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In my Rails 3.1.1 project I have an ActiveModel that talks to API (ripped from Paul Dix's book, shortened for readability):

class Job
  include ActiveModel::Validations
  include ActiveModel::Serializers::JSON

  ATTRIBUTES = [ :id,
                 :title,
                 :description,
                 :company_id ]

  attr_accessor *ATTRIBUTES

  validates_presence_of     :title, :description
  validates_numericality_of :company_id, :id

  def initialize(attributes = {})
    self.attributes = attributes
  end

  def attributes
    ATTRIBUTES.inject(
      ActiveSupport::HashWithIndifferentAccess.new
      ) do |result, key|

      result[key] = read_attribute_for_validation(key)
      result
      end
  end

  def attributes=(attrs)
     attrs.each_pair {|k, v| send("#{k}=", v)}
  end

  def read_attribute_for_validation(key)
    send(key)
  end

  # More method definitions...
end

I instantiate @job in my controller, new action (company_id is a segnment key in the route: /companies/:company_id/jobs/new) like this:

@job = Job.new(company_id: params[:company_id])

Then, using CanCan, I check user's permissions to create to create a job. Basically, CanCan checks if current_user's company_id attribute matches job's company_id. This check fails because @job.company_id is returned as String.

Certainly, I can use params[:company_id].to_i while instantiating the object, but this seems like a workaround that I would have to repeat later.

Question: is there a way to make my Job ActiveModel more "type-aware" and make it return int for @job.company_id call?

I googled around, checked activemodel source code, but doesn't seem to find an answer. Any help is greatly appreciated.

Update I was thinking more of something like schema block for ActiveModel, just like the one in ActiveResource.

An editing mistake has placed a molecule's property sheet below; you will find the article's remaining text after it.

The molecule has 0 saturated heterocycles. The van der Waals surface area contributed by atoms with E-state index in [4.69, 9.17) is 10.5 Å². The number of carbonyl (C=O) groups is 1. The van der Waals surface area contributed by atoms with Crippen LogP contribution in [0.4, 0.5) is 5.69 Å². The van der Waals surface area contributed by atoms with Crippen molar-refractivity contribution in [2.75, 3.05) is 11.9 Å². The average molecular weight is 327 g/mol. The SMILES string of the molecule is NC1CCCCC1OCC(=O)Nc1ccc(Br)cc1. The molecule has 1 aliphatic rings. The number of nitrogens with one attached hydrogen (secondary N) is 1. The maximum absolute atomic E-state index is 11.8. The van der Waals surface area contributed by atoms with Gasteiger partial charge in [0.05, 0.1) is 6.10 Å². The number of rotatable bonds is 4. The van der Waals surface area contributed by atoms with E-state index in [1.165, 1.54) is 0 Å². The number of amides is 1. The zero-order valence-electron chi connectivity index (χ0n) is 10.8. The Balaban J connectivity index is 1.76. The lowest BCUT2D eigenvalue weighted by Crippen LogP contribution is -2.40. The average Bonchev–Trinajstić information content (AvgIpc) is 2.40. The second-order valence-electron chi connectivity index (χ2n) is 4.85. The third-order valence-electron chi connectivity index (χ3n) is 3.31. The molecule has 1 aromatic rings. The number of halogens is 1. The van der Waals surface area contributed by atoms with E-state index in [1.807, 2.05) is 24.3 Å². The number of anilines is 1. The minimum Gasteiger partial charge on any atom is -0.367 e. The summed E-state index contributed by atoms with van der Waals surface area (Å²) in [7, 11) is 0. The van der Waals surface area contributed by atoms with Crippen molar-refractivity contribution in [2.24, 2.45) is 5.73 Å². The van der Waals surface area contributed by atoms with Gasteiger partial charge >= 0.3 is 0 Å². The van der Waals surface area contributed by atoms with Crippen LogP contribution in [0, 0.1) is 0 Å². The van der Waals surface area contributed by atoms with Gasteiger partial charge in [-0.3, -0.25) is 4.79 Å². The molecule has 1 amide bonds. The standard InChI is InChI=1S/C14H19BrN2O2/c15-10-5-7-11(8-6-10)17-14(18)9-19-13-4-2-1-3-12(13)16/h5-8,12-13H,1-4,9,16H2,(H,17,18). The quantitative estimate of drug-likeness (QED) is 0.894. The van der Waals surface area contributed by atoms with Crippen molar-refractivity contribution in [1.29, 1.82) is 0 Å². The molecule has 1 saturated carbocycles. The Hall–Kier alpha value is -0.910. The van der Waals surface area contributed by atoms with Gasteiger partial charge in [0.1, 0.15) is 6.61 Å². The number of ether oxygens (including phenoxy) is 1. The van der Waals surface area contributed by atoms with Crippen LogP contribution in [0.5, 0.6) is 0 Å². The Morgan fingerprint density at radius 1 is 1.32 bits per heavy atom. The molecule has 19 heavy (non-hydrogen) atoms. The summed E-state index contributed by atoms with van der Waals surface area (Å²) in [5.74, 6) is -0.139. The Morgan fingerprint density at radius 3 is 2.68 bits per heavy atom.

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3 Answers

up vote 1 down vote accepted
attr_accessor *ATTRIBUTES

create a method like this:

def company_id
  @company_id
end

You can just override that with

def company_id
  @company_id.to_i
end
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I was thinking about it, but this would mean that I would have to do the same thing for all of the int attributes in the model. It is definitely more elegant than using .to_i in the controller. If I would not get a better response, yours will be accepted. Thank you for your time. –  Simon Bagreev Oct 27 '11 at 18:54
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Answering my own question....

mosch's answer suggested to override the getter for company_id in my ActiveModel. However, I would have to repeat this for all of _id attributes in the model. Therefore, I decided to cast all of the '_id' attributes to integers while initializing the object. As follows:

def attributes=(attrs)
    attrs.each_pair do |k, v|
      if "#{k}".include? "_id"
        send("#{k}=", v.to_i)
      else
        send("#{k}=", v)
      end
    end
end
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I'm assuming your Company has_many => :jobs? If so, you could try

def new
  @company = Company.find(params[:company_id])
  @job = @company.jobs.new
end
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Both Company and Job are ActiveModels, therefore, traditional has_many and belongs_to don't work here... –  Simon Bagreev Oct 27 '11 at 18:46
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